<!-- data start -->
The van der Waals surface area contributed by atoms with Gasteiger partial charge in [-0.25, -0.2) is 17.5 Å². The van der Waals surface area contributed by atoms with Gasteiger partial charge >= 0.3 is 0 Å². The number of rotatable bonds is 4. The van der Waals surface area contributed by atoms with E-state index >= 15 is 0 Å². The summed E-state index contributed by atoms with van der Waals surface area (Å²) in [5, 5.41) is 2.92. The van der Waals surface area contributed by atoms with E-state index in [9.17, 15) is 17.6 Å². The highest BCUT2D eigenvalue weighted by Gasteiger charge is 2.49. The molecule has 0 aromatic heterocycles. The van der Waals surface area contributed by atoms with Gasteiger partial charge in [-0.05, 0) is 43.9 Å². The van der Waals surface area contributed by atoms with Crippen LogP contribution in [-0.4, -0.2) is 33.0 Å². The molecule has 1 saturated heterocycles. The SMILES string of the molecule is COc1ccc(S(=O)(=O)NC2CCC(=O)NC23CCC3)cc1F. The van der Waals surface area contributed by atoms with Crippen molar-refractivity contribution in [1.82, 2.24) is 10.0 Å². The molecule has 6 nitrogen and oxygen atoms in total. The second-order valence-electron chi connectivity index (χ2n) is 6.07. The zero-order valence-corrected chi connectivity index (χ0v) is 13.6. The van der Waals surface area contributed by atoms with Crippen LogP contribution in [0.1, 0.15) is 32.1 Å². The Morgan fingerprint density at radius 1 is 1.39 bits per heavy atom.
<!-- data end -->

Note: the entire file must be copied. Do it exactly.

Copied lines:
The van der Waals surface area contributed by atoms with Gasteiger partial charge in [-0.25, -0.2) is 17.5 Å². The van der Waals surface area contributed by atoms with Gasteiger partial charge >= 0.3 is 0 Å². The number of rotatable bonds is 4. The van der Waals surface area contributed by atoms with E-state index >= 15 is 0 Å². The summed E-state index contributed by atoms with van der Waals surface area (Å²) in [5, 5.41) is 2.92. The van der Waals surface area contributed by atoms with E-state index in [9.17, 15) is 17.6 Å². The highest BCUT2D eigenvalue weighted by Gasteiger charge is 2.49. The molecule has 0 aromatic heterocycles. The van der Waals surface area contributed by atoms with Gasteiger partial charge in [-0.05, 0) is 43.9 Å². The van der Waals surface area contributed by atoms with Crippen LogP contribution in [-0.4, -0.2) is 33.0 Å². The molecule has 1 saturated heterocycles. The SMILES string of the molecule is COc1ccc(S(=O)(=O)NC2CCC(=O)NC23CCC3)cc1F. The van der Waals surface area contributed by atoms with Crippen molar-refractivity contribution in [1.82, 2.24) is 10.0 Å². The molecule has 6 nitrogen and oxygen atoms in total. The second-order valence-electron chi connectivity index (χ2n) is 6.07. The zero-order valence-corrected chi connectivity index (χ0v) is 13.6. The van der Waals surface area contributed by atoms with Crippen LogP contribution in [0.1, 0.15) is 32.1 Å². The Morgan fingerprint density at radius 1 is 1.39 bits per heavy atom.